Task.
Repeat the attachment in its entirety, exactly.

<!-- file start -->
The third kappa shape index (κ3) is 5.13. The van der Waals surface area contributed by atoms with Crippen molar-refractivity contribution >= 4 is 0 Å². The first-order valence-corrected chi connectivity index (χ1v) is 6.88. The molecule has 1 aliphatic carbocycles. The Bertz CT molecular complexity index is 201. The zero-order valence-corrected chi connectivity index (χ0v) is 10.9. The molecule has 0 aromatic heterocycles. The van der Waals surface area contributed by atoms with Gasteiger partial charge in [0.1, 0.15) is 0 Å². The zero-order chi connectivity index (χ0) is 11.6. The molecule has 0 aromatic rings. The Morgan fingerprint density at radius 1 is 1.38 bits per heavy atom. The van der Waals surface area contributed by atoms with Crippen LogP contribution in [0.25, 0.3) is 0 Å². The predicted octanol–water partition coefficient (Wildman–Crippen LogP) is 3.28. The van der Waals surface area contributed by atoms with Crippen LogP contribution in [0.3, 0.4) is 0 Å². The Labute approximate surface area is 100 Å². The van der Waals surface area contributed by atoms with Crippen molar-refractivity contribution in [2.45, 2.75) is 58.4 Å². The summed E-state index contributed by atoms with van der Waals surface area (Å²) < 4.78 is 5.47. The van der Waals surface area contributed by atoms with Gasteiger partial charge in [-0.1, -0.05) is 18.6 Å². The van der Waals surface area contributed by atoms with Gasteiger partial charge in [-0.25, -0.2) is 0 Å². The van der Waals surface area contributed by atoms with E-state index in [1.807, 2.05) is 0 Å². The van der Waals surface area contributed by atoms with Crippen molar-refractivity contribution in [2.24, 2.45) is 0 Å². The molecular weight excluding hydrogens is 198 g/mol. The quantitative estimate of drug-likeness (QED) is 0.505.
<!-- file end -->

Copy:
The third kappa shape index (κ3) is 5.13. The van der Waals surface area contributed by atoms with Crippen molar-refractivity contribution >= 4 is 0 Å². The first-order valence-corrected chi connectivity index (χ1v) is 6.88. The molecule has 1 aliphatic carbocycles. The Bertz CT molecular complexity index is 201. The zero-order valence-corrected chi connectivity index (χ0v) is 10.9. The molecule has 0 aromatic heterocycles. The van der Waals surface area contributed by atoms with Gasteiger partial charge in [0.1, 0.15) is 0 Å². The zero-order chi connectivity index (χ0) is 11.6. The molecule has 0 aromatic rings. The Morgan fingerprint density at radius 1 is 1.38 bits per heavy atom. The van der Waals surface area contributed by atoms with Crippen LogP contribution in [0.25, 0.3) is 0 Å². The predicted octanol–water partition coefficient (Wildman–Crippen LogP) is 3.28. The van der Waals surface area contributed by atoms with Crippen LogP contribution in [0.3, 0.4) is 0 Å². The Labute approximate surface area is 100 Å². The van der Waals surface area contributed by atoms with Crippen molar-refractivity contribution in [2.45, 2.75) is 58.4 Å². The summed E-state index contributed by atoms with van der Waals surface area (Å²) < 4.78 is 5.47. The van der Waals surface area contributed by atoms with Gasteiger partial charge in [-0.1, -0.05) is 18.6 Å². The van der Waals surface area contributed by atoms with Gasteiger partial charge in [-0.25, -0.2) is 0 Å². The van der Waals surface area contributed by atoms with E-state index in [1.807, 2.05) is 0 Å². The van der Waals surface area contributed by atoms with Crippen molar-refractivity contribution in [2.24, 2.45) is 0 Å². The molecular weight excluding hydrogens is 198 g/mol. The quantitative estimate of drug-likeness (QED) is 0.505.